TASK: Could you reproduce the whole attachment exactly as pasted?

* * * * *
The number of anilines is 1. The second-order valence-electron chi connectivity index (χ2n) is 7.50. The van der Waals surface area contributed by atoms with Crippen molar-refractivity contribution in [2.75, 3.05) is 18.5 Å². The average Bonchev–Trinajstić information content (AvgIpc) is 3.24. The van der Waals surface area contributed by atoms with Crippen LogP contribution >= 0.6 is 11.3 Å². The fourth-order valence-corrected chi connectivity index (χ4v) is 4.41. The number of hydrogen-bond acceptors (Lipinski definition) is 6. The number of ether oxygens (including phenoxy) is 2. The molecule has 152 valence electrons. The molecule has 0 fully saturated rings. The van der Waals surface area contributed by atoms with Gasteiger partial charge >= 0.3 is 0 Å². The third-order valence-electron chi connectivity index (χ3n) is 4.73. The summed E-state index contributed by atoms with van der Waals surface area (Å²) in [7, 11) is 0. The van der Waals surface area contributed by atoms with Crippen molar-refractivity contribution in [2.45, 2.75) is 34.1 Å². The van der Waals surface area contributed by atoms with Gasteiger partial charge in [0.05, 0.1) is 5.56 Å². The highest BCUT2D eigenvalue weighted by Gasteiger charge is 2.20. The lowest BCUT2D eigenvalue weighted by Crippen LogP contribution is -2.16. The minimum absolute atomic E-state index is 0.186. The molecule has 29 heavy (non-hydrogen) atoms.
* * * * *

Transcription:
The number of anilines is 1. The second-order valence-electron chi connectivity index (χ2n) is 7.50. The van der Waals surface area contributed by atoms with Crippen molar-refractivity contribution in [2.75, 3.05) is 18.5 Å². The average Bonchev–Trinajstić information content (AvgIpc) is 3.24. The van der Waals surface area contributed by atoms with Crippen LogP contribution >= 0.6 is 11.3 Å². The fourth-order valence-corrected chi connectivity index (χ4v) is 4.41. The number of hydrogen-bond acceptors (Lipinski definition) is 6. The number of ether oxygens (including phenoxy) is 2. The molecule has 152 valence electrons. The molecule has 0 fully saturated rings. The van der Waals surface area contributed by atoms with Gasteiger partial charge >= 0.3 is 0 Å². The third-order valence-electron chi connectivity index (χ3n) is 4.73. The summed E-state index contributed by atoms with van der Waals surface area (Å²) in [7, 11) is 0. The van der Waals surface area contributed by atoms with Crippen molar-refractivity contribution in [2.45, 2.75) is 34.1 Å². The van der Waals surface area contributed by atoms with Gasteiger partial charge in [0.05, 0.1) is 5.56 Å². The highest BCUT2D eigenvalue weighted by Gasteiger charge is 2.20. The lowest BCUT2D eigenvalue weighted by Crippen LogP contribution is -2.16. The minimum absolute atomic E-state index is 0.186. The molecule has 29 heavy (non-hydrogen) atoms.